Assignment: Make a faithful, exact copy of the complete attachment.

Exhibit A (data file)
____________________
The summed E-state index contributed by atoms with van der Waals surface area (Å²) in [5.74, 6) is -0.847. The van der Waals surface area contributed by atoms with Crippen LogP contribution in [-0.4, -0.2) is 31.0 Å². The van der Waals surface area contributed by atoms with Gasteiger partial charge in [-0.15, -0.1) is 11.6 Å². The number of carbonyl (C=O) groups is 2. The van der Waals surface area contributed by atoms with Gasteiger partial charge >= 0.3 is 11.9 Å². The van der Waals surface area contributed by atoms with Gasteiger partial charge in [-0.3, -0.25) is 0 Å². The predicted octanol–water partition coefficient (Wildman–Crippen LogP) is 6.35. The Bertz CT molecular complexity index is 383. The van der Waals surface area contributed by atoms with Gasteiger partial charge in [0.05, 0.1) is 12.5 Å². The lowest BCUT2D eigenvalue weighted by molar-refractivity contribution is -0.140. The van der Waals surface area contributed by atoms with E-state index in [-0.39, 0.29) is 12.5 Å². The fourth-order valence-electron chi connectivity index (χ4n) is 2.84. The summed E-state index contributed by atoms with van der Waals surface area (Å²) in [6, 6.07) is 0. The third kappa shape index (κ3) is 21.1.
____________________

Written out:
The summed E-state index contributed by atoms with van der Waals surface area (Å²) in [5.74, 6) is -0.847. The van der Waals surface area contributed by atoms with Crippen LogP contribution in [-0.4, -0.2) is 31.0 Å². The van der Waals surface area contributed by atoms with Gasteiger partial charge in [-0.15, -0.1) is 11.6 Å². The number of carbonyl (C=O) groups is 2. The van der Waals surface area contributed by atoms with Gasteiger partial charge >= 0.3 is 11.9 Å². The van der Waals surface area contributed by atoms with Gasteiger partial charge in [-0.3, -0.25) is 0 Å². The predicted octanol–water partition coefficient (Wildman–Crippen LogP) is 6.35. The Bertz CT molecular complexity index is 383. The van der Waals surface area contributed by atoms with Gasteiger partial charge in [0.05, 0.1) is 12.5 Å². The lowest BCUT2D eigenvalue weighted by molar-refractivity contribution is -0.140. The van der Waals surface area contributed by atoms with E-state index in [-0.39, 0.29) is 12.5 Å². The fourth-order valence-electron chi connectivity index (χ4n) is 2.84. The summed E-state index contributed by atoms with van der Waals surface area (Å²) in [6, 6.07) is 0. The third kappa shape index (κ3) is 21.1.